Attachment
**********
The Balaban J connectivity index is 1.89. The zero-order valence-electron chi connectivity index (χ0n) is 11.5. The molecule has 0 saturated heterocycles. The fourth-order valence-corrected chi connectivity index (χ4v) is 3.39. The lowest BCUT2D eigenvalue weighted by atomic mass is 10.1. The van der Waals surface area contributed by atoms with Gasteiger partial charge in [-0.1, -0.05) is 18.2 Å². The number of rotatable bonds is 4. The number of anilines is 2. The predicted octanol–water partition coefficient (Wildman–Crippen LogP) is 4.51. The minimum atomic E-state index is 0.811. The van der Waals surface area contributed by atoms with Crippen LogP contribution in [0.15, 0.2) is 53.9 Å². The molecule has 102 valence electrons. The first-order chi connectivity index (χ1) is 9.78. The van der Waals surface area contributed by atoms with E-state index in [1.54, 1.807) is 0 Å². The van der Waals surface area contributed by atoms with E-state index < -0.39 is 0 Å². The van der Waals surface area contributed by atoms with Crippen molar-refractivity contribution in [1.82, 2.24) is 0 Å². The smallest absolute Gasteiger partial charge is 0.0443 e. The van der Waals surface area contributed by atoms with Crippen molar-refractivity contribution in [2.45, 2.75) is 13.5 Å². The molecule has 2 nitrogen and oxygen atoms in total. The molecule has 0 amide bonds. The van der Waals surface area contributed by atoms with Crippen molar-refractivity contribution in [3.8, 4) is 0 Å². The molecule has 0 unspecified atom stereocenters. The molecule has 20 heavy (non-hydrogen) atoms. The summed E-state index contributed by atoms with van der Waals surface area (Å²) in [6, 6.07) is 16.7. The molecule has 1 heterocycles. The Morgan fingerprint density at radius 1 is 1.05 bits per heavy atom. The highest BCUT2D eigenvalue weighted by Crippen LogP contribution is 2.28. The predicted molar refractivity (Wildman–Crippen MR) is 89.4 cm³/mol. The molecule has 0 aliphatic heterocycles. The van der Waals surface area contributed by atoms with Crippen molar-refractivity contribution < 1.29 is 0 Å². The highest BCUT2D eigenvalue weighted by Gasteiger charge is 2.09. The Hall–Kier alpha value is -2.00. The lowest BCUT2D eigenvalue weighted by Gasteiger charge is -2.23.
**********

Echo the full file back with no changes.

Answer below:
The Balaban J connectivity index is 1.89. The zero-order valence-electron chi connectivity index (χ0n) is 11.5. The molecule has 0 saturated heterocycles. The fourth-order valence-corrected chi connectivity index (χ4v) is 3.39. The lowest BCUT2D eigenvalue weighted by atomic mass is 10.1. The van der Waals surface area contributed by atoms with Gasteiger partial charge in [-0.1, -0.05) is 18.2 Å². The number of rotatable bonds is 4. The number of anilines is 2. The predicted octanol–water partition coefficient (Wildman–Crippen LogP) is 4.51. The minimum atomic E-state index is 0.811. The van der Waals surface area contributed by atoms with Crippen LogP contribution in [0.15, 0.2) is 53.9 Å². The molecule has 102 valence electrons. The first-order chi connectivity index (χ1) is 9.78. The van der Waals surface area contributed by atoms with E-state index in [1.54, 1.807) is 0 Å². The van der Waals surface area contributed by atoms with E-state index < -0.39 is 0 Å². The van der Waals surface area contributed by atoms with Crippen molar-refractivity contribution in [1.82, 2.24) is 0 Å². The smallest absolute Gasteiger partial charge is 0.0443 e. The van der Waals surface area contributed by atoms with Crippen molar-refractivity contribution in [2.45, 2.75) is 13.5 Å². The molecule has 2 nitrogen and oxygen atoms in total. The molecule has 0 amide bonds. The van der Waals surface area contributed by atoms with Crippen molar-refractivity contribution in [3.8, 4) is 0 Å². The molecule has 0 unspecified atom stereocenters. The molecule has 20 heavy (non-hydrogen) atoms. The summed E-state index contributed by atoms with van der Waals surface area (Å²) in [6, 6.07) is 16.7. The molecule has 1 heterocycles. The Morgan fingerprint density at radius 1 is 1.05 bits per heavy atom. The highest BCUT2D eigenvalue weighted by Crippen LogP contribution is 2.28. The predicted molar refractivity (Wildman–Crippen MR) is 89.4 cm³/mol. The molecule has 0 aliphatic heterocycles. The van der Waals surface area contributed by atoms with Crippen molar-refractivity contribution < 1.29 is 0 Å². The highest BCUT2D eigenvalue weighted by Gasteiger charge is 2.09. The Hall–Kier alpha value is -2.00. The lowest BCUT2D eigenvalue weighted by Gasteiger charge is -2.23.